Small, maskless gatherings of vaccinated people will soon be allowed by CDC

A husband and wife sit in their car and give a thumbs-up after receiving the first dose of the COVID-19 vaccine
Hulene Dykstra and her husband Heinz Beer were in an upbeat mood after she got her first dose of the Moderna COVID-19 vaccine in San Bernardino County.
(Irfan Khan / Los Angeles Times)

People who have been fully vaccinated against COVID-19 may soon be cleared to gather in small groups without masks, according to federal officials.

The expected update to public health guidance, announced during a White House COVID-19 task force meeting, would mark the first sign of a return to normalcy since the start of the COVID-19 pandemic.

Dr. Anthony Fauci, the nation’s leading expert on infectious diseases, said that a small reunion of fully-vaccinated people presents a low risk of spreading COVID-19.


“I use the example of a daughter coming in from out of town who is doubly vaccinated, and a husband and wife doubly vaccinated, and maybe a next-door neighbor, who you know are doubly vaccinated,” Fauci said.

“Small gatherings in the home of people, I think you can clearly feel that the relative risk is so low that you would not have to wear a mask, that you could have a good social gathering within the home.”

Fully vaccinated individuals still shouldn’t expect guidance that suggests it’s safe to travel anytime soon. While coronavirus cases have taken a downward turn over the past month, the number of cases continues to grow all while coronavirus variants have emerged.

COVID-19 vaccines are now being administered to healthcare workers in the U.S. What are your questions about the timeline, the safety or the science?

March 3, 2021

“The setting in a home of a small group of people having dinner together, all of whom have vaccinated, is very different when you step out the door and go into a society that has 70,000 new infections per day,” Fauci said.

It’s also possible for a vaccinated person to be an asymptomatic carrier of the virus that causes COVID-19, even if their body is protected from its effects. Health experts have said that it’s still unclear if a vaccinated person could unknowingly be infected with SARS-CoV-2 and transmit it to someone else.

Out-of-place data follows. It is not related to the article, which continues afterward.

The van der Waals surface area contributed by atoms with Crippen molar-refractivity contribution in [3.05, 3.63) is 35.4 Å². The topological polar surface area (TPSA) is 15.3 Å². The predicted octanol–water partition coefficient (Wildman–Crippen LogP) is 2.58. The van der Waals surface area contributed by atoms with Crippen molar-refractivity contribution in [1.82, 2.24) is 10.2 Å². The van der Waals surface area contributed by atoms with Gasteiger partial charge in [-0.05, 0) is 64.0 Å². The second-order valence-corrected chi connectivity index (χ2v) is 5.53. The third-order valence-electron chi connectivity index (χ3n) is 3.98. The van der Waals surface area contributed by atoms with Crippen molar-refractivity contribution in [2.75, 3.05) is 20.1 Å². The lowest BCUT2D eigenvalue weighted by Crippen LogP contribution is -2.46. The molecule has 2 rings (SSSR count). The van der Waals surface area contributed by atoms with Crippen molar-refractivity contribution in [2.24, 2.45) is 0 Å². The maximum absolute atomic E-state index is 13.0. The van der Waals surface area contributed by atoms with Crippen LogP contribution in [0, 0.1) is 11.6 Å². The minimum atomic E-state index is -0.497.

For that reason, vaccinated people are advised to continue wearing face coverings in public and remain vigilant.


Here’s more on what we know about vaccine rollout:

How many people have been vaccinated in the U.S.?

Roughly 76.9 million vaccine doses have been administered throughout the country, according to the CDC. About 7.9% of the entire U.S. population has been fully vaccinated.

In California, more than 9 million doses have been administered. That’s less than the initial goal of 12 million doses by the end of February. But as vaccine supply continues to increase, officials hope that vaccine administration will increase significantly over the next two months.

How are vaccine doses allocated?

Vaccine supply is supposed to be allocated proportionally to a state’s population. If a state represents 2% of the country’s population, for example, the state should be allocated 2% of the overall vaccine supply. That goes for the Pfizer-BioNTech, and Moderna versions and the upcoming Johnson & Johnson vaccine, said Jeff Zients, the head of the Biden administration’s COVID-19 task force.

Supply within the state is then supposed to be allocated proportionally to each county, but access to vaccine supply has not always ensured equity.


Relatively wealthy areas of L.A. County have had more than 20% of their population vaccinated while less than 10% of some lower-income areas are vaccinated.

March 2, 2021

Allocation to California has steadily increased from a rate of 200,000 to 500,000 doses per week to more than 1 million per week. But projections for future allocations have often been limited to week-by-week updates, which has made long-range planning difficult for state and local officials.

“Today is Wednesday and we have no idea how many doses we’re receiving next week,” Los Angeles County Public Health Director Barbara Ferrer said last week.

Is one vaccine better than another?

Three COVID-19 vaccines — Pfizer-BioNTech, Moderna and the Johnson & Johnson single-shot Janssen vaccine — have so far been authorized for use by the U.S. Food and Drug Administration. The federal advisory committee on immunization practices does not state a specific preference for any one vaccine and recommends that people get the vaccine that’s available to them.

“The most important thing you can do is to be ready to get the vaccine that is available to you. It will help protect us all from COVID-19,” CDC Director Dr. Rochelle Walensky said Monday.